Last night, National Public Radio's Living on Earth show included a 6-minute segment on the inclusion of incentives for constructions of advanced nuclear power technology as one of the options to reduce greenhouse gases in the new McCain-Lieberman Climate Stewardship legislation.
The show included a strong endorsement of nuclear energy from Senator John McCain and a lengthy discussion on why many environmentalists and environmental organizations are reconsidering long-held positions against nuclear energy. Interviews include James Lovelock, Fred Krupp of Environmental Defense, and representatives of unyielding nuclear opponents Greenpeace and US PIRG. Here's an excerpt from the transcript:
HOST STEVE CURWOOD: So far, the federal government has rejected mandatory limits on the emissions of greenhouse gases. But two prominent Senators are trying to change that. Republican John McCain of Arizona and Democrat Joe Lieberman of Connecticut want their colleagues to take another look at a modest cap on carbon emissions. Their Climate Stewardship Act gained a respectable 43 votes the last time the Senate considered it. This time around Senators McCain and Lieberman hope to pick up votes by adding subsidies for climate friendly energy technology—including nuclear power. Living on Earth's Jeff Young reports that addition has sharply divided advocates for limits on global warming gases.For more on other environmentalists who support expanded use of nuclear energy, click here.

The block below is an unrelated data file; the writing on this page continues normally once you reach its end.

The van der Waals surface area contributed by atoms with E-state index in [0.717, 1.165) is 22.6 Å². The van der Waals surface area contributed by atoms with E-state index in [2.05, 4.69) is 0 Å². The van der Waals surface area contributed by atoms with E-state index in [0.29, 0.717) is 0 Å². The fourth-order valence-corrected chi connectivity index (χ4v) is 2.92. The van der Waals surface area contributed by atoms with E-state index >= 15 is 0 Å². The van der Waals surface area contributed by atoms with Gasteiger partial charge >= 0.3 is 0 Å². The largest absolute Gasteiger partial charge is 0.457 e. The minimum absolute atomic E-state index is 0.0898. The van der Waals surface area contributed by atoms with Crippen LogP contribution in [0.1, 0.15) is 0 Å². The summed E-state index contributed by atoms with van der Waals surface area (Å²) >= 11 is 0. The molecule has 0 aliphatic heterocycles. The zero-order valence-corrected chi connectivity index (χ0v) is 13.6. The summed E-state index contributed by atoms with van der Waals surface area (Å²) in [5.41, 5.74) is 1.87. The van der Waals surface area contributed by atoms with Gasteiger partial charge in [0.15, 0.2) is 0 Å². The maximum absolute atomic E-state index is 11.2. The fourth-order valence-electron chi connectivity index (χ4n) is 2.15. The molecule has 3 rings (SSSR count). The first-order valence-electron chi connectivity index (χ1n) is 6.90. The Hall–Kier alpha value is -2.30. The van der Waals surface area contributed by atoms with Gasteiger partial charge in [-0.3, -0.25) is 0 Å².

NPR’s JEFF YOUNG: Two years ago the Climate Stewardship Act drew enthusiastic support from environmentalists. The bill called for the nation's first cap on greenhouse gases from power plants and an emissions trading system to let the market soften the economic blow.
This year the bill is back—the support is not. That's because its new version would put hundreds of millions of dollars toward the design and development of three new nuclear power reactors along with other technologies like solar and low-emission coal plants. The act's primary sponsor, Senator John McCain, never made a secret of his support for nuclear energy. Here's what he told Living on Earth in September.
SEN. JOHN MCCAIN: I feel very strongly about nuclear power and you can't be serious--you can't be serious--about reducing the effect of greenhouse gas emissions unless you factor nuclear power into the equation.
Technorati tags: Nuclear Energy, Environment, Energy, Politics, Technology, Economics